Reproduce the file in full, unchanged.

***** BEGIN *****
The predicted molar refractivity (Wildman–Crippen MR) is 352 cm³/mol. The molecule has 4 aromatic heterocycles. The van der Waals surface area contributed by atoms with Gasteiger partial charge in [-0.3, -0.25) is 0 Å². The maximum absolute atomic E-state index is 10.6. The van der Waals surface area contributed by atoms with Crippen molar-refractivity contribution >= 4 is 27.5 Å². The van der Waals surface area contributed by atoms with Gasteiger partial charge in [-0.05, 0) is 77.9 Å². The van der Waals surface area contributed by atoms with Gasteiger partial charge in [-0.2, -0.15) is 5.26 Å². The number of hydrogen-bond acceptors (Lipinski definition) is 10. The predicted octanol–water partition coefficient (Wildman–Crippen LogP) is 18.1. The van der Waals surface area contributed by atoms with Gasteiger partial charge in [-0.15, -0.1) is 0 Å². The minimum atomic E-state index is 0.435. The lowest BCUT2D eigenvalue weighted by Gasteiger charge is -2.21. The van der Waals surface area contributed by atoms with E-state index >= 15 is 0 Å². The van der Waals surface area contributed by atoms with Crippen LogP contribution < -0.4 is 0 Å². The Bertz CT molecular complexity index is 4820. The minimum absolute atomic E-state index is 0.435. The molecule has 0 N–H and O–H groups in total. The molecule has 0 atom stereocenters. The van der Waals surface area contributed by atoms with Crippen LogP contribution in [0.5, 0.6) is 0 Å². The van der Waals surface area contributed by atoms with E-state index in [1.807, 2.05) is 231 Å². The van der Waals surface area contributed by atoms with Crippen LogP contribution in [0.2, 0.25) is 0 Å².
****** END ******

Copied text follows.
The predicted molar refractivity (Wildman–Crippen MR) is 352 cm³/mol. The molecule has 4 aromatic heterocycles. The van der Waals surface area contributed by atoms with Gasteiger partial charge in [-0.3, -0.25) is 0 Å². The maximum absolute atomic E-state index is 10.6. The van der Waals surface area contributed by atoms with Crippen molar-refractivity contribution >= 4 is 27.5 Å². The van der Waals surface area contributed by atoms with Gasteiger partial charge in [-0.05, 0) is 77.9 Å². The van der Waals surface area contributed by atoms with Gasteiger partial charge in [-0.2, -0.15) is 5.26 Å². The number of hydrogen-bond acceptors (Lipinski definition) is 10. The predicted octanol–water partition coefficient (Wildman–Crippen LogP) is 18.1. The van der Waals surface area contributed by atoms with Gasteiger partial charge in [-0.15, -0.1) is 0 Å². The minimum atomic E-state index is 0.435. The lowest BCUT2D eigenvalue weighted by Gasteiger charge is -2.21. The van der Waals surface area contributed by atoms with E-state index >= 15 is 0 Å². The van der Waals surface area contributed by atoms with Crippen LogP contribution < -0.4 is 0 Å². The Bertz CT molecular complexity index is 4820. The minimum absolute atomic E-state index is 0.435. The molecule has 0 N–H and O–H groups in total. The molecule has 0 atom stereocenters. The van der Waals surface area contributed by atoms with Crippen LogP contribution in [0.5, 0.6) is 0 Å². The van der Waals surface area contributed by atoms with E-state index in [1.807, 2.05) is 231 Å². The van der Waals surface area contributed by atoms with Crippen LogP contribution in [0.2, 0.25) is 0 Å².